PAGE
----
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      Aw, Raia, I LOVE your honesty!! No discouragement needed! 😉 I think that’s my specialty: the bad news and then the good news!! Because I’d get overwhelmed too if there weren’t great solutions. So, yes, I make fermented hummus, for example! It’s easy and we LOVE it. Re tahini, the article mentions buying hulled; that’s the key point to start with! Buy hulled tahini; it’s not hard to find. Then proceed with your recipe, and ferment it if you can. Comment again with any specific recipe questions you may have, and I’m happy to try and help!! Re sesame seeds, I don’t soak them. I just buy hulled seeds (the white ones). And then I ferment them if I can. (But you could soak them…)

  4. What an informative post. So much gret information. I never really thought about soaking my seeds but after reading this, I will be doing so in the future. Thank you

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  5. What a great article Megan! I love that you have covered everything is such detail it is so helpful. I often soak in salt water but haven’t used fermented products. I am going to give this a try! I can appreciate the thought and time that went into writing this informative blog post so thanks for sharing, have pinned!

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      Thank you, Hope. I appreciate your kind words, and I’m so happy the article is helpful. I hope you enjoy the fermentation method. I find it the most exciting!! 🙂 Blessings!

  6. Sesame seeds and toasted sesame oil are used in small quantity in Asian cooking. For people who are allergic to these items, I’d say skip the seeds because they are mainly for decoration. Toasted sesame oil is mainly used as garnishing before serving a dish or used as marinade seasonings. Typically 1-2 tsp for 1.5 lbs meat. You can totally replace it with olive oil instead. There are many high quality sesame oil and sesame seeds made in Japan and are in excellent quality. Unfortunately they are pricy and hard to find in the US. Luckily I haven’t heard anyone addicted to sesame oil or seeds :))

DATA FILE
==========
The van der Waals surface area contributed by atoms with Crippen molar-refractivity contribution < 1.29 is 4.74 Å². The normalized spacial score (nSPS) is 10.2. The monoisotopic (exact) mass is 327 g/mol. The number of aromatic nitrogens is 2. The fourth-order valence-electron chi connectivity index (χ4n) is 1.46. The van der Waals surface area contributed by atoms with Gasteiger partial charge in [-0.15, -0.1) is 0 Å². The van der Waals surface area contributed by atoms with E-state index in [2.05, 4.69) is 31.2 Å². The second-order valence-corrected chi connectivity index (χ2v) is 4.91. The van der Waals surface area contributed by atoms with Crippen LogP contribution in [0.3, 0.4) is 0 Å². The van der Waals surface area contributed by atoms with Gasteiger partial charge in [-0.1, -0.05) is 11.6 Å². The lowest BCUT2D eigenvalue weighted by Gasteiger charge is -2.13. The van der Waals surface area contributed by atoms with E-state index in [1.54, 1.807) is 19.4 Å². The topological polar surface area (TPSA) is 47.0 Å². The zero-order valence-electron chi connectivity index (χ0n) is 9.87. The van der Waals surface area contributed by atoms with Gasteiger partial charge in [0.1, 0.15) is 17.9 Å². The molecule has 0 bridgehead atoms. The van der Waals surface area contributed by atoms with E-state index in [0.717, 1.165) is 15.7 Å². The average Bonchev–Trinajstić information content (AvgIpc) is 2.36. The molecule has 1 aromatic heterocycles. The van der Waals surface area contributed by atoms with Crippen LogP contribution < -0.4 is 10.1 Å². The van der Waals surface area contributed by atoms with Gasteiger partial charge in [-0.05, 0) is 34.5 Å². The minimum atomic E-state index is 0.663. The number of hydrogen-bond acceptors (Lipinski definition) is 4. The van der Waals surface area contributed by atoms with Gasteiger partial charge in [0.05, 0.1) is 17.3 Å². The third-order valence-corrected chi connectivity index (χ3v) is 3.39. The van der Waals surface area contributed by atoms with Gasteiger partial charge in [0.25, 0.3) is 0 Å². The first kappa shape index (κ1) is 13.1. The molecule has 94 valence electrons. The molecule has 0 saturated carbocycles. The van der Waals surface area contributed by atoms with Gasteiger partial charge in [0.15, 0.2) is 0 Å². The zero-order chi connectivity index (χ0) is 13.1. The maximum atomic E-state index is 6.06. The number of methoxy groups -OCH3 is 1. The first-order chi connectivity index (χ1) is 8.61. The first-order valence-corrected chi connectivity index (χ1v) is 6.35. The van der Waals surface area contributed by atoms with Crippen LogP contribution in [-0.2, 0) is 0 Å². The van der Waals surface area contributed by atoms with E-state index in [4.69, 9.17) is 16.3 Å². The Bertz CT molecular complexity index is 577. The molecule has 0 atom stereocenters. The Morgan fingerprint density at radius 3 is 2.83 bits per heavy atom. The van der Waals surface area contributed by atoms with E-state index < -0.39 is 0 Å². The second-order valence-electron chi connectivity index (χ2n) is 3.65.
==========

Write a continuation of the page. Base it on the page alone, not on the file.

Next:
7. Such a great article! Thanks for such a comprehensive breakdown. I don’t always soak my seeds but now I’m thinking I should do it more!

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  8. Super informative article. Thank Megan. I confess I rarely soak or prepare seeds this way and perhaps it’s time to start. I don’t use a lot of seeds but appreciate the suggestions like the overnight Chia, for example, to incorporate the method, in the recipe itself! I will try both methods and see what works best for me.
    Q: When making fenugreek tea — are you suggesting people soak the seeds before making the infusion?

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      Hi Carol, thanks! I’m glad you’re considering soaking more often! In regard to soaking fenugreek seeds before making tea, if you soak them, you will be helping to release their fuller nutrition.

  9. Thanks for such a great detailed article, I really learned so much reading this! Hemp seeds were a surprise to me, had no idea I needed to soak them!